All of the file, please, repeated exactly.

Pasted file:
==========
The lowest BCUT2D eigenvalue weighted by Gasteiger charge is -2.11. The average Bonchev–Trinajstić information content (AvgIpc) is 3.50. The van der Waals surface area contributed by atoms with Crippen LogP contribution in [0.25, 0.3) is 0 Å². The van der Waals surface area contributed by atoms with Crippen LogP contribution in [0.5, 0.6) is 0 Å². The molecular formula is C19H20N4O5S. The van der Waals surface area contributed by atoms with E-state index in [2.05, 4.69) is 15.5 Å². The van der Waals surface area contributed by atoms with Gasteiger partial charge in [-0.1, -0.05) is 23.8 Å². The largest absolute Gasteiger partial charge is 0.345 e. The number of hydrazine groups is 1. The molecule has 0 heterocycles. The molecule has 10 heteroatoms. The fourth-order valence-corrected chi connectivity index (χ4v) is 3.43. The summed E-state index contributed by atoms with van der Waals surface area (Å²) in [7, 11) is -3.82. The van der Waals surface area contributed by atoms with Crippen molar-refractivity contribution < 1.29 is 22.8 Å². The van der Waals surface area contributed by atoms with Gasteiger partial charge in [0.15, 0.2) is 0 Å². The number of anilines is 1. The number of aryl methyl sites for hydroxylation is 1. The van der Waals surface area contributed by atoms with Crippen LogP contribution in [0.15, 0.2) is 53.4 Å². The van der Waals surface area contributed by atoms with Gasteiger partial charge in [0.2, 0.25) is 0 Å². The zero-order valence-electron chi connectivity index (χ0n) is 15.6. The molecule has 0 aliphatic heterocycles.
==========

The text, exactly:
The lowest BCUT2D eigenvalue weighted by Gasteiger charge is -2.11. The average Bonchev–Trinajstić information content (AvgIpc) is 3.50. The van der Waals surface area contributed by atoms with Crippen LogP contribution in [0.25, 0.3) is 0 Å². The van der Waals surface area contributed by atoms with Crippen LogP contribution in [0.5, 0.6) is 0 Å². The molecular formula is C19H20N4O5S. The van der Waals surface area contributed by atoms with E-state index in [2.05, 4.69) is 15.5 Å². The van der Waals surface area contributed by atoms with Gasteiger partial charge in [-0.1, -0.05) is 23.8 Å². The largest absolute Gasteiger partial charge is 0.345 e. The number of hydrazine groups is 1. The molecule has 0 heterocycles. The molecule has 10 heteroatoms. The fourth-order valence-corrected chi connectivity index (χ4v) is 3.43. The summed E-state index contributed by atoms with van der Waals surface area (Å²) in [7, 11) is -3.82. The van der Waals surface area contributed by atoms with Crippen molar-refractivity contribution < 1.29 is 22.8 Å². The van der Waals surface area contributed by atoms with Gasteiger partial charge in [0.15, 0.2) is 0 Å². The number of anilines is 1. The number of aryl methyl sites for hydroxylation is 1. The van der Waals surface area contributed by atoms with Crippen LogP contribution in [0.15, 0.2) is 53.4 Å². The van der Waals surface area contributed by atoms with Gasteiger partial charge in [0.2, 0.25) is 0 Å². The zero-order valence-electron chi connectivity index (χ0n) is 15.6. The molecule has 0 aliphatic heterocycles.